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Dec 19, 2021
This week’s theme

This week’s words
apple knocker
banana oil
sour grapes

How popular are they?
Relative usage over time

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AWADmail Issue 1016

A Compendium of Feedback on the Words in A.Word.A.Day and Other Tidbits about Words and Language

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From: Anu Garg (words at wordsmith.org)
Subject: Interesting stories from the Net

Languages Could Go Extinct at a Rate of One Per Month This Century
New Scientist

Don’t Blame the New French Pronoun on Americans
The Web of Language

Email of the Week -- Brought to you buy The Official Old’s Cool Education III -- “A fantastic gift.”

From: James Courter (je-courter wiu.edu)
Subject: Re: A.Word.A.Day--apple knocker

In 1964, the men’s basketball team from the tiny southern Illinois town of Cobden made it to the state championship game. The team name was and still is the Appleknockers. This was before Illinois went to a class system in basketball (among other sports), meaning small schools and big schools competed for one championship. Cobden’s unlikely success has worked its way into Illinois basketball lore. (Far southern Illinois is to the state as Appalachia is to the country.) They lost the title game to the Pekin Chιnks. You read that right. Pekin’s team has since been renamed the Dragons.

I was in attendance at that game as a junior in high school. It was played at the University of Illinois Assembly Hall, which looks like a spaceship. See more here.

Jim Courter, Macomb, Illinois

From: Michael Jordan (mykolai msn.com)
Subject: Re: A.Word.A.Day--apple knocker

When I was in college in Upstate New York some, ahem, years ago, apple knocker was a term applied to upstate New Yorkers by students from “The City”, people who apparently knew of no other city but New York City.

Michael Jordan, New York Mills, New York

From: Norma Meyer (nsophm gmail.com)
Subject: Apple knocker

As a child and young adult, I lived in the Bronx in NYC. I always connected the expression apple knocker as a form of derogatory comment on the people who decried the “tawdriness of the city”. “He’s just an apple knocker. Has no notion of how family friendly Times Square is now.”

Norma Meyer, Charlotte, North Carolina

From: Billy Fudge (billy.libil gmail.com)
Subject: Apple knocker

My grandmother liked to preserve tree-ripened apples by putting them in the root cellar. She explained that for them to last for extended periods of time, they should not be bruised in any way. So, to get them off the tree without bruising, she attached a pound coffee can to the end of a long, slender pole. One of us would extend the pole into the tree where we would push the can up and around the target apple. Usually it took only a gentle wiggle to loosen the apple which was then resting in the can, unbruised and ready to transfer into a bucket.

Subsistence farmers were very aware of the nuances of the natural world that sustained them and adept at their continuing mantras, “waste not, want not” and “the early bird gets the worm”!

Billy Joe Fudge President, Homeplace on Green River, Inc., Retired District Forester, Kentucky Division of Forestry, Columbia, Kentucky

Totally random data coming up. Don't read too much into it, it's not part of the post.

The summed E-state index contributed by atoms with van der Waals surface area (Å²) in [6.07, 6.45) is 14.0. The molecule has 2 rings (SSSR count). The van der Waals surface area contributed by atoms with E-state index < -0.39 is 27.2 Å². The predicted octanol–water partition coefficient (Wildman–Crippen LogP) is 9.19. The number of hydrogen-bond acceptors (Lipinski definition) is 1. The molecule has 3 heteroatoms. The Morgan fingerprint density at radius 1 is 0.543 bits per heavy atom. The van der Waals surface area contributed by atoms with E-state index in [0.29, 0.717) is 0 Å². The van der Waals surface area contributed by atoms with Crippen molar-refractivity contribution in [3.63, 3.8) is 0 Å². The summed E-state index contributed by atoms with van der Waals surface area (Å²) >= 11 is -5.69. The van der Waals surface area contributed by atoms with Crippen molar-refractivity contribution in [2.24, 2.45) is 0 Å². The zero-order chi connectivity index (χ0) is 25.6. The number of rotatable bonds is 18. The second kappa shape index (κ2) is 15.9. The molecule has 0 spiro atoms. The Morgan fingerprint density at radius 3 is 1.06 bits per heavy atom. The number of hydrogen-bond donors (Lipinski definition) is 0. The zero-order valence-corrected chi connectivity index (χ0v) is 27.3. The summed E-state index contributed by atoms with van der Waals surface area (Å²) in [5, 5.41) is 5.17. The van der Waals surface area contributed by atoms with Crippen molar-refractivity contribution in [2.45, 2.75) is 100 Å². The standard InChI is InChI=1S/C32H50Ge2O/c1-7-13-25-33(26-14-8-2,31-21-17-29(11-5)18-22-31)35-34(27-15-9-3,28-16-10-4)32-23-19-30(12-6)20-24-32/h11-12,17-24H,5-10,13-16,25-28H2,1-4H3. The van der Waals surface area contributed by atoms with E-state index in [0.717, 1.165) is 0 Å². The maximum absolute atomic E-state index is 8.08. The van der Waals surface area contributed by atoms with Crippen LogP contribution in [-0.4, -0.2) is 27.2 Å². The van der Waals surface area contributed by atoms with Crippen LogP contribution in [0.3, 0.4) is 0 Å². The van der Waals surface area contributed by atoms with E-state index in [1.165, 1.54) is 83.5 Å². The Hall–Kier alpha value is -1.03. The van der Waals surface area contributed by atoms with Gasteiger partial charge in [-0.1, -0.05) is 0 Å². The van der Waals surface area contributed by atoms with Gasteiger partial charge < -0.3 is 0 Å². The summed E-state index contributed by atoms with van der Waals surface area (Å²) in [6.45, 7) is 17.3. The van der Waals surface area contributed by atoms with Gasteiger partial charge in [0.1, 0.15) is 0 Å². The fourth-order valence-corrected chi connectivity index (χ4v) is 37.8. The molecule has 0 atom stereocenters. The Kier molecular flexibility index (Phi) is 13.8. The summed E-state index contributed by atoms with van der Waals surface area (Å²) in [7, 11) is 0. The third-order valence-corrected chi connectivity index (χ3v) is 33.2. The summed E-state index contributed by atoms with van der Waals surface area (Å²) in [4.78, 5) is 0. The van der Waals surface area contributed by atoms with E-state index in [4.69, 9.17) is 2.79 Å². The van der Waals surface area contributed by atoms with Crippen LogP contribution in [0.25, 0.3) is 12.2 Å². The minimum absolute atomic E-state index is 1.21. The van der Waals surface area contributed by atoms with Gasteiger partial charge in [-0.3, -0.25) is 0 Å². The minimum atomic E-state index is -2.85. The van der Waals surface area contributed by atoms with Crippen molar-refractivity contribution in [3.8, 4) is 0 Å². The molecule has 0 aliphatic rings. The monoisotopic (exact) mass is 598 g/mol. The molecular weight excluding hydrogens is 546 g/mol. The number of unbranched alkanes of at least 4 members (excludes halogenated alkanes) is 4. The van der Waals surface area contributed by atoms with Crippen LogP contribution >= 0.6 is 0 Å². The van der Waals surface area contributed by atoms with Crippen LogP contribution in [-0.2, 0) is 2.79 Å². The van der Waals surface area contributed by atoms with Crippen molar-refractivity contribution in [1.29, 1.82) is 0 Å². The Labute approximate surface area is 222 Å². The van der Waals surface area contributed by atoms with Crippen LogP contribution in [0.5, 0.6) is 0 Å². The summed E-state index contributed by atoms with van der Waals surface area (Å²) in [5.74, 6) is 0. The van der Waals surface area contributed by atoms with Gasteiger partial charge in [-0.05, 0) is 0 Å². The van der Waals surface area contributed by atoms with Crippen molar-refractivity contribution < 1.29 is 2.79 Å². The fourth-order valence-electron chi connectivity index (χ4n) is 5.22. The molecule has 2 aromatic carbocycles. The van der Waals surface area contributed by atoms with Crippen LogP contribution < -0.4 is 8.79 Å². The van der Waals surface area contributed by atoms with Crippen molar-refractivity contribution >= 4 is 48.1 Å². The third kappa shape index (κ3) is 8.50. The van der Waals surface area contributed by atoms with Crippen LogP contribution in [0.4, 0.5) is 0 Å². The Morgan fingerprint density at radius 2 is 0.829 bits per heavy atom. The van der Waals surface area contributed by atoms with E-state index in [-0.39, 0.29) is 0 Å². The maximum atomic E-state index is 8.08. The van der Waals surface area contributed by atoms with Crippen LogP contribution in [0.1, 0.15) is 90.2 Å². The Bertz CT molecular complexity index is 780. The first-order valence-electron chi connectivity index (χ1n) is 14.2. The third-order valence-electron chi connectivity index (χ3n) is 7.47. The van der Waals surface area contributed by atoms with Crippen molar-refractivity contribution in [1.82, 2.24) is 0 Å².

From: Andrew McPhate (phateful1 gmail.com)
Subject: apple knocker

The California version is almond knocker.

AJ McPhate, Baton Rouge, Louisiana

From: Anne Lustig-Picus (anne.picus gmail.com)
Subject: Re: A.Word.A.Day--apple knocker

You wrote “In both languages the words mean both a pomegranate and a grenade.”

True also in Hebrew! (רימון “ree-MOHN”)

Anne Lustig-Picus, Shorashim, Israel

From: Agnes Stieda (agnesvstieda gmail.com)
Subject: Re: A.Word.A.Day--apple knocker

So glad you chose pomegranate and SPELLED it out today. I always had trouble with pronouncing it right, although in German, which was my first language, it is the same word, Granatapfel, but the emphasis is on a different syllable. But seeing the wonderful fruit being spelled, the pronunciation becomes very clear. Thank you.

Agnes Stieda, Victoria, Canada

From: Steve Achtenhagen (steve_the_professor yahoo.com)
Subject: Re: A.Word.A.Day--banana oil

We senior men of age 90 or so know banana oil as the stuff we painted on our carefully constructed balsa-wood model airplanes -- after building the framework, we had to cover the frame with tissue paper, then paint the tissue with banana oil to make it shrink and be taut.

Steve Achtenhagen, Palo Alto, California

From: David Scoins (david scoins.net)
Subject: razz

In parts of Britain “to go on the razz” is a form of pub crawl. Quite why we seek to chase oblivion escapes me entirely.

David Scoins, Porthpean, UK

From: Bob Patetta (summitauc aol.com)
Subject: Peachy

Interesting coincidence that the word “peachy” was the AWAD choice on the same day that it was a clue in the New York Times crossword: “Just peachy.” (Answer: “Lovely”)

Bob Patetta, Tallmadge, Ohio

From: Jeb Raitt (jbrmm266 aol.com)
Subject: Re: A.Word.A.Day--peachy

Peachy is one of those words whose actual meaning is largely dependent on the tone in which it is spoken or the way in which it is written.

Said in a particular tone of voice, the word refers to something that is most definitely NOT excellent or highly desirable.

Jeb Raitt, Norfolk, Virginia

From: Bill Strong (ncbill273 yahoo.com)
Subject: Other peachy words

I hope you’re aware of the Peachoid, a water tower in Gaffney, SC, in one of the South’s biggest peach-growing areas (more than in Georgia).